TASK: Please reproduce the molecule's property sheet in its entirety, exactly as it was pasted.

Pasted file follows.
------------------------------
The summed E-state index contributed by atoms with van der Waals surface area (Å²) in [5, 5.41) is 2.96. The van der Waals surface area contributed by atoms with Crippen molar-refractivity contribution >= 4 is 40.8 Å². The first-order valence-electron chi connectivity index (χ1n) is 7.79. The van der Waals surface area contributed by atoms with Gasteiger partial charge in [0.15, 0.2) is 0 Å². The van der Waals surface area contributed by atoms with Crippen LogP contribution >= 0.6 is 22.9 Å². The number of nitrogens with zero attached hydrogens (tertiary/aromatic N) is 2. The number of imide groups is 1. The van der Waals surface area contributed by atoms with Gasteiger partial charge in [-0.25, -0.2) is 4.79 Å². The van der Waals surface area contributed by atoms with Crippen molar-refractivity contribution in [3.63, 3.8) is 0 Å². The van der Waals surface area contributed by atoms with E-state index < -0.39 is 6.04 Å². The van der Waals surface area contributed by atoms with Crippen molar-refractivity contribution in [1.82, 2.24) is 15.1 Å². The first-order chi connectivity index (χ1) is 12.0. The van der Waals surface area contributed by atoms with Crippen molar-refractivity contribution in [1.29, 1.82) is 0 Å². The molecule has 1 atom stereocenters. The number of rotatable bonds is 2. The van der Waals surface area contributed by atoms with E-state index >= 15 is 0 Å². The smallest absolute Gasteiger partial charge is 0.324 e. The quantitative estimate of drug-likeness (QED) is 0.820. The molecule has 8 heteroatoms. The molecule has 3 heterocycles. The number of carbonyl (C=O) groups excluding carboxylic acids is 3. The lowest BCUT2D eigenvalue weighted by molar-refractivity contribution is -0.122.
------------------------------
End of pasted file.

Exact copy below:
The summed E-state index contributed by atoms with van der Waals surface area (Å²) in [5, 5.41) is 2.96. The van der Waals surface area contributed by atoms with Crippen molar-refractivity contribution >= 4 is 40.8 Å². The first-order valence-electron chi connectivity index (χ1n) is 7.79. The van der Waals surface area contributed by atoms with Gasteiger partial charge in [0.15, 0.2) is 0 Å². The van der Waals surface area contributed by atoms with Crippen LogP contribution >= 0.6 is 22.9 Å². The number of nitrogens with zero attached hydrogens (tertiary/aromatic N) is 2. The number of imide groups is 1. The van der Waals surface area contributed by atoms with Gasteiger partial charge in [-0.25, -0.2) is 4.79 Å². The van der Waals surface area contributed by atoms with Crippen molar-refractivity contribution in [3.63, 3.8) is 0 Å². The van der Waals surface area contributed by atoms with E-state index < -0.39 is 6.04 Å². The van der Waals surface area contributed by atoms with Crippen molar-refractivity contribution in [1.82, 2.24) is 15.1 Å². The first-order chi connectivity index (χ1) is 12.0. The van der Waals surface area contributed by atoms with Crippen molar-refractivity contribution in [1.29, 1.82) is 0 Å². The molecule has 1 atom stereocenters. The number of rotatable bonds is 2. The van der Waals surface area contributed by atoms with E-state index >= 15 is 0 Å². The smallest absolute Gasteiger partial charge is 0.324 e. The quantitative estimate of drug-likeness (QED) is 0.820. The molecule has 8 heteroatoms. The molecule has 3 heterocycles. The number of carbonyl (C=O) groups excluding carboxylic acids is 3. The lowest BCUT2D eigenvalue weighted by molar-refractivity contribution is -0.122.